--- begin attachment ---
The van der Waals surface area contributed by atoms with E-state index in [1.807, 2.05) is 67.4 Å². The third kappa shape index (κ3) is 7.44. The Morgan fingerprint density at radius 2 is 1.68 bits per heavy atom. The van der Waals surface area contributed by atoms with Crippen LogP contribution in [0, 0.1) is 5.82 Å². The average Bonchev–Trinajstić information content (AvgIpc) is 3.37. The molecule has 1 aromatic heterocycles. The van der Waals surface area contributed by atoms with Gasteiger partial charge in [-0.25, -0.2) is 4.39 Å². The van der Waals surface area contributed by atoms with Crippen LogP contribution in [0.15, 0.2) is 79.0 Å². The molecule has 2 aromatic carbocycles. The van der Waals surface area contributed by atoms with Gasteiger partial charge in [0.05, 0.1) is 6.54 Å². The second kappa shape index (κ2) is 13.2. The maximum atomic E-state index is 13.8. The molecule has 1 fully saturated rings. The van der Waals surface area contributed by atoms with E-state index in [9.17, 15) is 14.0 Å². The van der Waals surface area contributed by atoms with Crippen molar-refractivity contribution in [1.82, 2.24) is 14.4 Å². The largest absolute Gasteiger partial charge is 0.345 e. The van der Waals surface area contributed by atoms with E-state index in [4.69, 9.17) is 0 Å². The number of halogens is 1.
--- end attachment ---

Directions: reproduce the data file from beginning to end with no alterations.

The van der Waals surface area contributed by atoms with E-state index in [1.807, 2.05) is 67.4 Å². The third kappa shape index (κ3) is 7.44. The Morgan fingerprint density at radius 2 is 1.68 bits per heavy atom. The van der Waals surface area contributed by atoms with Crippen LogP contribution in [0, 0.1) is 5.82 Å². The average Bonchev–Trinajstić information content (AvgIpc) is 3.37. The molecule has 1 aromatic heterocycles. The van der Waals surface area contributed by atoms with Gasteiger partial charge in [-0.25, -0.2) is 4.39 Å². The van der Waals surface area contributed by atoms with Crippen LogP contribution in [0.15, 0.2) is 79.0 Å². The molecule has 2 aromatic carbocycles. The van der Waals surface area contributed by atoms with Gasteiger partial charge in [0.05, 0.1) is 6.54 Å². The second kappa shape index (κ2) is 13.2. The maximum atomic E-state index is 13.8. The molecule has 1 fully saturated rings. The van der Waals surface area contributed by atoms with E-state index in [9.17, 15) is 14.0 Å². The van der Waals surface area contributed by atoms with Crippen molar-refractivity contribution in [1.82, 2.24) is 14.4 Å². The largest absolute Gasteiger partial charge is 0.345 e. The van der Waals surface area contributed by atoms with E-state index in [4.69, 9.17) is 0 Å². The number of halogens is 1.